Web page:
Even if it plays 40 basketball games and wins them all and hangs that ninth banner in Rupp Arena, Kentucky will not play a more beneficial basketball game than the one it played Friday night in Rupp Arena.
Not because Kentucky played well. It didn't.
And the fact that it didn't play well was just what John Calipari's heralded team needed right out of the chute as it all but sleep-walked its way through a 76-42 win over tiny Transylvania in the season's exhibition opener.
"This is a great lesson for us," Calipari said. "Not enough energy and effort.
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"We had one guy on defense that was active."
What Calipari was really saying: Not good enough.
That's right. Not good enough for the team that was supposed to be too good, the team with the most heralded freshmen class in college basketball history, the team that was just Thursday voted the No. 1 team in the Associated Press' pre-season poll.
"Like I told the guys after," Calipari said, "that didn't look like the No. 1 team to me."
In the long run, that's good. If you look like the No. 1 team on the first day of November, playing eight true freshmen — a ninth, Andrew Harrison, sat with a bone bruise on his knee — chances are you won't be the No. 1 team on the first weekend in April.
If Kentucky had come out and done what was expected and run the poor Pioneers right out of the gym and back up Broadway, young heads might swell, ears might close, effort might be judged as good enough.
Transy Coach Brian Lane took up for the Cats. Lane said it's hard for a tall team to play a much smaller team. ("Mosquitoes at their knees," he said.) He said it's tough when a team is expected to trounce another team, especially when it's a young team.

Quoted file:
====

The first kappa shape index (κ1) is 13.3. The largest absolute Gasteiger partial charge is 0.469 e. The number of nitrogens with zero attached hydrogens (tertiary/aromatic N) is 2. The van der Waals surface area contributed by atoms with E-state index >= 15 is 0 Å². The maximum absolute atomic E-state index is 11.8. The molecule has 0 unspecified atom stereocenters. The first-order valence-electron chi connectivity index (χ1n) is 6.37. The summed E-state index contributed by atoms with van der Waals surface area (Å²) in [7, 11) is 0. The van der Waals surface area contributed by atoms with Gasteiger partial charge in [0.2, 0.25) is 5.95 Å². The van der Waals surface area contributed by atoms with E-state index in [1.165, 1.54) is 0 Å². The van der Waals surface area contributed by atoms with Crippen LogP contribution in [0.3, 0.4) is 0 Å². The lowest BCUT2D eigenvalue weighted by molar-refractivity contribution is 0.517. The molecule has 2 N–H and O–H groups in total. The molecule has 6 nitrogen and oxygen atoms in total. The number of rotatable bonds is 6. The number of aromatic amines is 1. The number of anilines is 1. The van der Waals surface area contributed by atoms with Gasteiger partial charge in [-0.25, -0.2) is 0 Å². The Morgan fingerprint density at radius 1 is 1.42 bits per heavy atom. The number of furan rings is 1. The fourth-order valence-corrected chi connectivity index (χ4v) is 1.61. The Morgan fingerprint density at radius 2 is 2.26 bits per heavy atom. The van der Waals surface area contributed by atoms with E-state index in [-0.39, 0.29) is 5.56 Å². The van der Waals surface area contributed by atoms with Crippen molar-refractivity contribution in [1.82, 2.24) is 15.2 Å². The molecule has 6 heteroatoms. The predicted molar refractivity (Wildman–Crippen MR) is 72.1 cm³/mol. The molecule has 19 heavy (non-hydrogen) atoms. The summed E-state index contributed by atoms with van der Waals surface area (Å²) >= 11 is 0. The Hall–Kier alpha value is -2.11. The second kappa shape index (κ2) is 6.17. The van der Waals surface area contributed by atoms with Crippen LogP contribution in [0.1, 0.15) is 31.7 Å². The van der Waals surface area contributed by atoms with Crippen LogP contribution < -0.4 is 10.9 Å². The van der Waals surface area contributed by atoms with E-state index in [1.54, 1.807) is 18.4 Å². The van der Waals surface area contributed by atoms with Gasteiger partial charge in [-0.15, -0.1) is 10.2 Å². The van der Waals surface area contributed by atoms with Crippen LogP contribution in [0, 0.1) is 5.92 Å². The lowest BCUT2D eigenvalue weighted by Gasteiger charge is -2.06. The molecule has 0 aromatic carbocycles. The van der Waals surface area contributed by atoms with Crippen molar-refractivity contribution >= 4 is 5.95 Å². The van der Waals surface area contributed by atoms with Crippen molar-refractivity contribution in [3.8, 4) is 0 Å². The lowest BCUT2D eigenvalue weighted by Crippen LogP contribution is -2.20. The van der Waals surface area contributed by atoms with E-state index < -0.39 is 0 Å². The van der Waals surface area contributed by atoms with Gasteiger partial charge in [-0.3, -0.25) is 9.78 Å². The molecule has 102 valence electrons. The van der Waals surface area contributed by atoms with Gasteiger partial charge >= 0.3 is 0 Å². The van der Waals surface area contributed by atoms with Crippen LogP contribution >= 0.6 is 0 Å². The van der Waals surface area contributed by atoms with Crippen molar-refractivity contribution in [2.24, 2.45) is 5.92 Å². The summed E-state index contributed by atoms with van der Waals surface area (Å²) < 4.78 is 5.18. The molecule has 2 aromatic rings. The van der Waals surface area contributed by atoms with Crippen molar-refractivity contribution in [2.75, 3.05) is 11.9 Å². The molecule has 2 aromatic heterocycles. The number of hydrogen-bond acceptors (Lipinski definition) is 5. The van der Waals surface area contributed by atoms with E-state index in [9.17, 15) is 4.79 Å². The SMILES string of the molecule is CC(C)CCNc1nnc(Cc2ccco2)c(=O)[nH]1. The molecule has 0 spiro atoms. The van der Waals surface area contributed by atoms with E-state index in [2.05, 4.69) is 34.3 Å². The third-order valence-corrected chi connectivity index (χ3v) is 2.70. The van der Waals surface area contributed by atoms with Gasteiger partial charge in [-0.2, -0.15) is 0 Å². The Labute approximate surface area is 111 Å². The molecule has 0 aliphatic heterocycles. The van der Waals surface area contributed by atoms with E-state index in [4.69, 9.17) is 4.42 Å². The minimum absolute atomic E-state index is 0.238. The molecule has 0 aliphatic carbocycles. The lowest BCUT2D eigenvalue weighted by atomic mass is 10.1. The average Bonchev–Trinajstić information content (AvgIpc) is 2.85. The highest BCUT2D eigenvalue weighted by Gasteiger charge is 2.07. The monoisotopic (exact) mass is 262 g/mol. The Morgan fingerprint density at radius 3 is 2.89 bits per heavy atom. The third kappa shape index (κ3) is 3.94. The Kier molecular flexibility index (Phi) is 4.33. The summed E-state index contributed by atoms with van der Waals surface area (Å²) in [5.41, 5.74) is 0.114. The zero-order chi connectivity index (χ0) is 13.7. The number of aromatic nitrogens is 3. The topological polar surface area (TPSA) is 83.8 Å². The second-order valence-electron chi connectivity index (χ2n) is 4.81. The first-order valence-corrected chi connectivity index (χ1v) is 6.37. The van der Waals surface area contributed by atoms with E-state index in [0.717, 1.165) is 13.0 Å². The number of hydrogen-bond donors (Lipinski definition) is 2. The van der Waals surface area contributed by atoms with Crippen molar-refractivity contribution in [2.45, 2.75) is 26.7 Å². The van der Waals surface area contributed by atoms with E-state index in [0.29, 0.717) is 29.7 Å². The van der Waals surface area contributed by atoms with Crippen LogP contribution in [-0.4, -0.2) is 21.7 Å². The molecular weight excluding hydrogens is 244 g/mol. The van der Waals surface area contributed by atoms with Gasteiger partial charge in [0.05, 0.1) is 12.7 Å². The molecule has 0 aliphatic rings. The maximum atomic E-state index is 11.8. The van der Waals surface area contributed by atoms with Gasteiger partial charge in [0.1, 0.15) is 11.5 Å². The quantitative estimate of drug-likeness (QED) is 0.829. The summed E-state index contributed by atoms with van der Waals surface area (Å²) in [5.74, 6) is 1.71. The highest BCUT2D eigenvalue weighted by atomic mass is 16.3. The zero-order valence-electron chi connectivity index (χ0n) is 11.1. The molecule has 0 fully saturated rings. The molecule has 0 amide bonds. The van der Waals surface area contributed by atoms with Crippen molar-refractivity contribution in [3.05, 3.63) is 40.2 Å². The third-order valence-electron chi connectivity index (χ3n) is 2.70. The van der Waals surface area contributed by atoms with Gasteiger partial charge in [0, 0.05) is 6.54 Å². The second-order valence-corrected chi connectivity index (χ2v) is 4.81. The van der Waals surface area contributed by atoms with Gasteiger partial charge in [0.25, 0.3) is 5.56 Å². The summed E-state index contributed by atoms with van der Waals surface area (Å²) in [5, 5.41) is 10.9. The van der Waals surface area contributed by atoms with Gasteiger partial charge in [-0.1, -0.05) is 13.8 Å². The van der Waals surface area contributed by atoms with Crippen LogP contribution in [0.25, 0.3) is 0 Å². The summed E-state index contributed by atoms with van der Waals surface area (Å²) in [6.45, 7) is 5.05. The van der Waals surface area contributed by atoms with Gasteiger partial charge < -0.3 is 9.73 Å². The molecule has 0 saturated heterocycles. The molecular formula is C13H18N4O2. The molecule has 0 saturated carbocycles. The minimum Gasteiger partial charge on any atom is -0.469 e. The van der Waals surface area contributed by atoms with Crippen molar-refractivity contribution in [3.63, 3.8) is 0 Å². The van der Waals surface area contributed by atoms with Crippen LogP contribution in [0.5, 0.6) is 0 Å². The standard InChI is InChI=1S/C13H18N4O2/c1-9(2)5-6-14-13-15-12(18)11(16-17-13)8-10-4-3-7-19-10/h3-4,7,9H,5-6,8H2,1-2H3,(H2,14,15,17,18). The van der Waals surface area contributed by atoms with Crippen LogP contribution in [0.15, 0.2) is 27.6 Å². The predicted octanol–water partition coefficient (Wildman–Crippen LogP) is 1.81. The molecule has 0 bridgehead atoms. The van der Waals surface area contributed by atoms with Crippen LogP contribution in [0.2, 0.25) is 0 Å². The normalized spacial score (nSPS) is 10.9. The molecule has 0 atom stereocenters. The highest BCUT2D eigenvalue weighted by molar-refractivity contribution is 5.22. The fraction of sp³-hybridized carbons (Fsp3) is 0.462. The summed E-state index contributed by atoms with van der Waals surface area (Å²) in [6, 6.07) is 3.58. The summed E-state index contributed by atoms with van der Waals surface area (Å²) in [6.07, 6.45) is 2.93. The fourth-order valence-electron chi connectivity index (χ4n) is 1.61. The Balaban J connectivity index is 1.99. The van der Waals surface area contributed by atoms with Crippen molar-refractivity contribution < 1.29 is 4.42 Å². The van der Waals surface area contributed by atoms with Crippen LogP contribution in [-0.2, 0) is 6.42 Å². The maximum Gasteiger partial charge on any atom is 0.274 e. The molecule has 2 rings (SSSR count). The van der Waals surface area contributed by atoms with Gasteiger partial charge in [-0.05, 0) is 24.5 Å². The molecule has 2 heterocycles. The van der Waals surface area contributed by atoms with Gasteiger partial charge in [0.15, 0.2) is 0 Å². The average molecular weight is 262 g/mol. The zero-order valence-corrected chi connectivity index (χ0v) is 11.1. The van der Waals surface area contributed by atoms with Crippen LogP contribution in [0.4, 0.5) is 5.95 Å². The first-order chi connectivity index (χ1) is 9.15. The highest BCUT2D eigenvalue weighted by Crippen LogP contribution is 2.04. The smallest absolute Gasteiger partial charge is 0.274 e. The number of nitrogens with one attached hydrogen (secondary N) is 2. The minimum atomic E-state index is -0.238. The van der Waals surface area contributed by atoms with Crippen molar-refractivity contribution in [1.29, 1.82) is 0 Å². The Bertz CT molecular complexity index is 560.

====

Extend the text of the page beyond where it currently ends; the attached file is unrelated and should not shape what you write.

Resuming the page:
But Calipari wasn't having any of that. The players said the coach was not a happy camper at halftime when UK led just 41-30. The players said his mood hadn't improved much after the game, despite the fact Kentucky played better in the second half.
"Probably just played harder no matter the opponent, even though it was a lesser opponent, played harder and got a couple of more stops on defense," freshman Dakari Johnson said. "Just played harder defense."
Was that Calipari's post-game message?
"Oh yeah," Johnson said with a smile. "Of course."
Knowing that the coach was right, the Cats listened.
"One of the pet peeves is not playing hard," Julius Randle said. "We're just not out there playing hard enough on defense or offense running the floor."
"We didn't come close to having a breakout in the first half," Calipari said.
Then in the second half, when Jon Hood threw down a dunk off a lob from Dominique Hawkins, who had taken an outlet pass from Jarrod Polson, Calipari had to get on his players on the bench to stand up and cheer.
"It's who you're going to be if you don't start competing. Learn it," Calipari said when asked about the play. "Stand up, cheer, wave the towel, do whatever you're going to do, but you're not going to sit there. You get in that game and you fight like crazy."
The Cats didn't fight, so now they'll practice.
"So we'll go twice tomorrow, twice on Sunday, play on Monday, see what happens," Calipari said. "See if we can cure some of this stuff."
Mad on the outside, happy on the inside? Wouldn't be surprised.
With a young team, you have to get their attention early. You have to find a way to show it that this isn't high school basketball, this isn't AAU basketball, this isn't All-Star basketball.
There's no easy button at this level. Not even against a Division III team with 13 freshmen.
"Transy gave us what we needed," Calipari said.
The guess here is it gave Calipari what he needed, as well. The coach has his team right where he wants it.